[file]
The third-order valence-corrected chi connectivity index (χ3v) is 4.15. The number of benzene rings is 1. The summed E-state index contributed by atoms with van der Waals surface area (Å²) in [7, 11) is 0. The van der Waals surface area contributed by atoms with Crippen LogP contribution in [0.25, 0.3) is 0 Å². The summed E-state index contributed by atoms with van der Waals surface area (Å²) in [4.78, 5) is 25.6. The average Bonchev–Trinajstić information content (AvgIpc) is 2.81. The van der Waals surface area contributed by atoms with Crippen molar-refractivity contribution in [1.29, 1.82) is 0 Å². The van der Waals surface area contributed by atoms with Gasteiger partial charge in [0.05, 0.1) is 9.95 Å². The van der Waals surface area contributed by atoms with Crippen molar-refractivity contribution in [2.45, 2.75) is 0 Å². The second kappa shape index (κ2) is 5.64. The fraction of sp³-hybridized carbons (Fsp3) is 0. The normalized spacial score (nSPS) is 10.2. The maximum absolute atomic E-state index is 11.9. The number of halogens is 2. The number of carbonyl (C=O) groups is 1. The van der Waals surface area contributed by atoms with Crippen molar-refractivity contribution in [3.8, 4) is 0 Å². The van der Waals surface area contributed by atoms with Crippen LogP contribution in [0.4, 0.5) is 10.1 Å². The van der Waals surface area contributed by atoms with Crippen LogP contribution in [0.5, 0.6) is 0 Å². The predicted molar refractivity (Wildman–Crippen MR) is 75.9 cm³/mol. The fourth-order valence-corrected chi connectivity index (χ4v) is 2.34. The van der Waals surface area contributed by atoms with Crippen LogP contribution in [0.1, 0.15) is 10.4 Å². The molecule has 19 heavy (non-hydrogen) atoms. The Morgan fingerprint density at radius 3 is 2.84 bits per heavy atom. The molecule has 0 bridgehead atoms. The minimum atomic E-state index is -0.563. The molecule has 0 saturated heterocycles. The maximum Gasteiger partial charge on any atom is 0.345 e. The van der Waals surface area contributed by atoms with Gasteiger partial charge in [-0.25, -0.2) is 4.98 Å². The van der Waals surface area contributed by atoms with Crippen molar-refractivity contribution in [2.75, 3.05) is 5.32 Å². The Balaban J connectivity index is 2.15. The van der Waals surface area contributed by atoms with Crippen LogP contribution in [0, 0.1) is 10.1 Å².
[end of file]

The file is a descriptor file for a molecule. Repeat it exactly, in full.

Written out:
The third-order valence-corrected chi connectivity index (χ3v) is 4.15. The number of benzene rings is 1. The summed E-state index contributed by atoms with van der Waals surface area (Å²) in [7, 11) is 0. The van der Waals surface area contributed by atoms with Crippen LogP contribution in [0.25, 0.3) is 0 Å². The summed E-state index contributed by atoms with van der Waals surface area (Å²) in [4.78, 5) is 25.6. The average Bonchev–Trinajstić information content (AvgIpc) is 2.81. The van der Waals surface area contributed by atoms with Crippen molar-refractivity contribution in [1.29, 1.82) is 0 Å². The van der Waals surface area contributed by atoms with Gasteiger partial charge in [0.05, 0.1) is 9.95 Å². The van der Waals surface area contributed by atoms with Crippen molar-refractivity contribution in [2.45, 2.75) is 0 Å². The second kappa shape index (κ2) is 5.64. The fraction of sp³-hybridized carbons (Fsp3) is 0. The normalized spacial score (nSPS) is 10.2. The maximum absolute atomic E-state index is 11.9. The number of halogens is 2. The number of carbonyl (C=O) groups is 1. The van der Waals surface area contributed by atoms with Crippen molar-refractivity contribution in [3.8, 4) is 0 Å². The van der Waals surface area contributed by atoms with Crippen LogP contribution in [0.4, 0.5) is 10.1 Å². The van der Waals surface area contributed by atoms with Crippen LogP contribution in [0.5, 0.6) is 0 Å². The predicted molar refractivity (Wildman–Crippen MR) is 75.9 cm³/mol. The fourth-order valence-corrected chi connectivity index (χ4v) is 2.34. The van der Waals surface area contributed by atoms with Crippen LogP contribution in [0.1, 0.15) is 10.4 Å². The molecule has 19 heavy (non-hydrogen) atoms. The Morgan fingerprint density at radius 3 is 2.84 bits per heavy atom. The molecule has 0 bridgehead atoms. The minimum atomic E-state index is -0.563. The molecule has 0 saturated heterocycles. The maximum Gasteiger partial charge on any atom is 0.345 e. The van der Waals surface area contributed by atoms with Gasteiger partial charge in [-0.25, -0.2) is 4.98 Å². The van der Waals surface area contributed by atoms with Crippen molar-refractivity contribution in [2.75, 3.05) is 5.32 Å². The Balaban J connectivity index is 2.15. The van der Waals surface area contributed by atoms with Crippen LogP contribution in [0, 0.1) is 10.1 Å².